UMDNJ Researcher Receives $1.6 Million Grant
Grants Bolster Efforts to Generate
Faster and Cheaper Tools for DNA Sequencing
NEWARK — In the near future, a person’s genome will be sequenced as a routine part of Medical research and health care due in part to the research efforts of Wlodek Mandecki, Ph.D. an adjunct professor at the University of Medicine and Dentistry of New Jersey-New Jersey Medical School who received a $1.6 million three-year grant from The National Human Genome Research Institute of the National Institutes of Health.
Mandecki is one of 12 investigators to share in a $15 million endowment from the agency to support development of innovative technologies with the potential to dramatically reduce the cost of DNA sequencing.
"Innovative sequencing technologies are critical to our efforts to move advances in genomic knowledge into the clinic. The era of personalized medicine will demand more efficient and cost-effective approaches to DNA sequencing," said NHGRI Director Dr. Francis S. Collins, Ph.D.
DNA sequencing costs have fallen more than 50-fold over the past decade, fueled in large part by tools, technologies and process improvements developed as part of the successful effort to sequence the human genome. However, it still costs as much as $5 million to sequence 3 billion base pairs - the amount of DNA found in the genomes of humans and other mammals.
NHGRI's near-term goal is to lower the cost of sequencing a mammalian-sized genome to $100,000, allowing researchers to sequence the genomes of hundreds or even thousands of people as part of studies to identify genes that contribute to common, complex diseases. Ultimately, NHGRI's vision is to cut the cost of whole-genome sequencing to $1,000 or less, which will enable the sequencing of individual genomes as part of routine medical care. The approach has many complementary elements that integrate biochemistry, chemistry and physics with engineering to enhance the whole effort to develop the next generation of DNA sequencing and analysis technologies. The ability to sequence an individual genome cost-effectively could enable health care professionals to tailor diagnosis, treatment and prevention to each person's unique genetic profile.
The grant will allow Mandecki to develop revolutionary technologies aimed at making it possible to sequence a genome for $1,000 or less. Mandecki and his team will study the Ribosome-Based Single Molecule Method to Acquire Sequence Data from Genomes. His team will modify key components of the ribosome - the translation system that cells use to build proteins on messenger RNA templates - to read out the sequence of nucleotide building blocks along that message. Any DNA molecule can be converted to such a message, so by "sequencing" the messenger RNA, the sequence of the DNA itself could be determined.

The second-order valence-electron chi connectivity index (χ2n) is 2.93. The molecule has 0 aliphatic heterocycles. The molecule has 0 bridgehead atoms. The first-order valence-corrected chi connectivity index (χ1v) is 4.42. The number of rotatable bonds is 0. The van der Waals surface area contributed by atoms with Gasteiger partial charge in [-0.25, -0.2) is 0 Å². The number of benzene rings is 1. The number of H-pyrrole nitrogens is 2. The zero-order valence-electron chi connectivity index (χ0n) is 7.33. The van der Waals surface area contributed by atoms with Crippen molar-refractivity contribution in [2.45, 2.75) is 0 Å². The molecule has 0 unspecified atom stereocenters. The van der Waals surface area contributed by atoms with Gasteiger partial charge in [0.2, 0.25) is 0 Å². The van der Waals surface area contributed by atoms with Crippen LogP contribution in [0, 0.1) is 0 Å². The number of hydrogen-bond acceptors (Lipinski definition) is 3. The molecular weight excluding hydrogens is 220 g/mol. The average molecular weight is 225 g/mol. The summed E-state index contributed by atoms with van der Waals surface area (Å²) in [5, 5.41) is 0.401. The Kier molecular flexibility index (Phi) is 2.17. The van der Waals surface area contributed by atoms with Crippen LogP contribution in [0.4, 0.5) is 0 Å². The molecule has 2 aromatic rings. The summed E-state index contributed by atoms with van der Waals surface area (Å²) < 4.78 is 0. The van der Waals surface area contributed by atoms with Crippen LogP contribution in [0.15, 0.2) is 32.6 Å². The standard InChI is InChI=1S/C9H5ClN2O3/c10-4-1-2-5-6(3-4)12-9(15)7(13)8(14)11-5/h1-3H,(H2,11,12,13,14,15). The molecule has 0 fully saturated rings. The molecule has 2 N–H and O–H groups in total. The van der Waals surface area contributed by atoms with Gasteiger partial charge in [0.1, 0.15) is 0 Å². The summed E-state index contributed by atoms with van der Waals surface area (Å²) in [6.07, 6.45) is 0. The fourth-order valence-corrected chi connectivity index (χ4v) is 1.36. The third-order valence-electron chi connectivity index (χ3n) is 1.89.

Mandecki will be collaborating with Emanuel Goldman, Ph.D. and Hieronim Jakubowski, DSc., Ph.D., of UMDNJ-New Jersey Medical School, Barry S. Cooperman, Ph.D. and Dr. Yale E. Goldman, Ph.D., of University of Pennsylvania and Julian Borejdo, Ph.D., Ignacy Gryczynski, Ph.D. and Zygmunt Gryczynski, Ph.D., of University of North Texas Health Science Center.
"The different approaches will likely result in several successful and complementary technologies. We will monitor carefully to see how each technology progresses and which of them can ultimately be used by the average researcher or health care provider," said Jeffery Schloss, Ph.D., NHGRI's program director for technology development. "Each research team brings a unique set of skills and expertise to solving difficult scientific and engineering problems.”
For more details about the NHGRI sequencing technology development grants, go to: The Genome Technology Program.
NHGRI is one of the 27 institutes and centers at NIH. The NHGRI Division of Extramural Research supports grants for research and training and career development at sites nationwide. Additional information about NHGRI can be found at http://www.genome.gov/.
The National Institutes of Health - "The Nation's Medical Research Agency" - includes 27 institutes and centers, and is a component of the U.S. Department of Health and Human Services. It is the primary federal agency for conducting and supporting basic, clinical and translational medical research, and it investigates the causes, treatments, and cures for both common and rare diseases. For more, visit http://www.nih.gov/
UMDNJ is the nation's largest free-standing public health sciences university with more than 5,700 students attending the state's three medical schools, its only dental school, a graduate school of biomedical sciences, a school of health related professions, a school of nursing and its only school of public health, on five campuses. Last year, there were more than two million patient visits to UMDNJ facilities and faculty at campuses in Newark, New Brunswick/Piscataway, Scotch Plains, Camden and Stratford. UMDNJ operates University Hospital, a Level I Trauma Center in Newark, and University Behavioral HealthCare, a mental health and addiction services network.